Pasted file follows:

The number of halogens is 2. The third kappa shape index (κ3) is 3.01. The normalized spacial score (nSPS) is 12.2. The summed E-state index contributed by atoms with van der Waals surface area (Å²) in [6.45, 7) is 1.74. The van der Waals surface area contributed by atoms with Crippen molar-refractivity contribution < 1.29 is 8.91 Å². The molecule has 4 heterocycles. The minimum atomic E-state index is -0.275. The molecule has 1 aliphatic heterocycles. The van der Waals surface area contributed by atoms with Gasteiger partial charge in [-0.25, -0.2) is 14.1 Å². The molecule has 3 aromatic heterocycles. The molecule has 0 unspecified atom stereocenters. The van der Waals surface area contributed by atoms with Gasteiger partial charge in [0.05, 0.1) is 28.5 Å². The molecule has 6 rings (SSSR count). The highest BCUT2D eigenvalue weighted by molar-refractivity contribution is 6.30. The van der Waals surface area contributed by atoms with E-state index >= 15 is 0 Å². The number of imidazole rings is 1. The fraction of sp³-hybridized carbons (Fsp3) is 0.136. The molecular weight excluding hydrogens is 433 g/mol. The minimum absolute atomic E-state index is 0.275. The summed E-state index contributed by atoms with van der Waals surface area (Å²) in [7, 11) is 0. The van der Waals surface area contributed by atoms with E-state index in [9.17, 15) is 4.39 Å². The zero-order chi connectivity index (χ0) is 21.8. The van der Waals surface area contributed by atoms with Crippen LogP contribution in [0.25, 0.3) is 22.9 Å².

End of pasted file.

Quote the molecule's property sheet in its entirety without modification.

The number of halogens is 2. The third kappa shape index (κ3) is 3.01. The normalized spacial score (nSPS) is 12.2. The summed E-state index contributed by atoms with van der Waals surface area (Å²) in [6.45, 7) is 1.74. The van der Waals surface area contributed by atoms with Crippen molar-refractivity contribution < 1.29 is 8.91 Å². The molecule has 4 heterocycles. The minimum atomic E-state index is -0.275. The molecule has 1 aliphatic heterocycles. The van der Waals surface area contributed by atoms with Gasteiger partial charge in [-0.25, -0.2) is 14.1 Å². The molecule has 3 aromatic heterocycles. The molecule has 0 unspecified atom stereocenters. The van der Waals surface area contributed by atoms with Gasteiger partial charge in [0.05, 0.1) is 28.5 Å². The molecule has 6 rings (SSSR count). The highest BCUT2D eigenvalue weighted by molar-refractivity contribution is 6.30. The van der Waals surface area contributed by atoms with E-state index >= 15 is 0 Å². The number of imidazole rings is 1. The fraction of sp³-hybridized carbons (Fsp3) is 0.136. The molecular weight excluding hydrogens is 433 g/mol. The minimum absolute atomic E-state index is 0.275. The summed E-state index contributed by atoms with van der Waals surface area (Å²) in [7, 11) is 0. The van der Waals surface area contributed by atoms with E-state index in [9.17, 15) is 4.39 Å². The zero-order chi connectivity index (χ0) is 21.8. The van der Waals surface area contributed by atoms with Crippen LogP contribution in [0.25, 0.3) is 22.9 Å².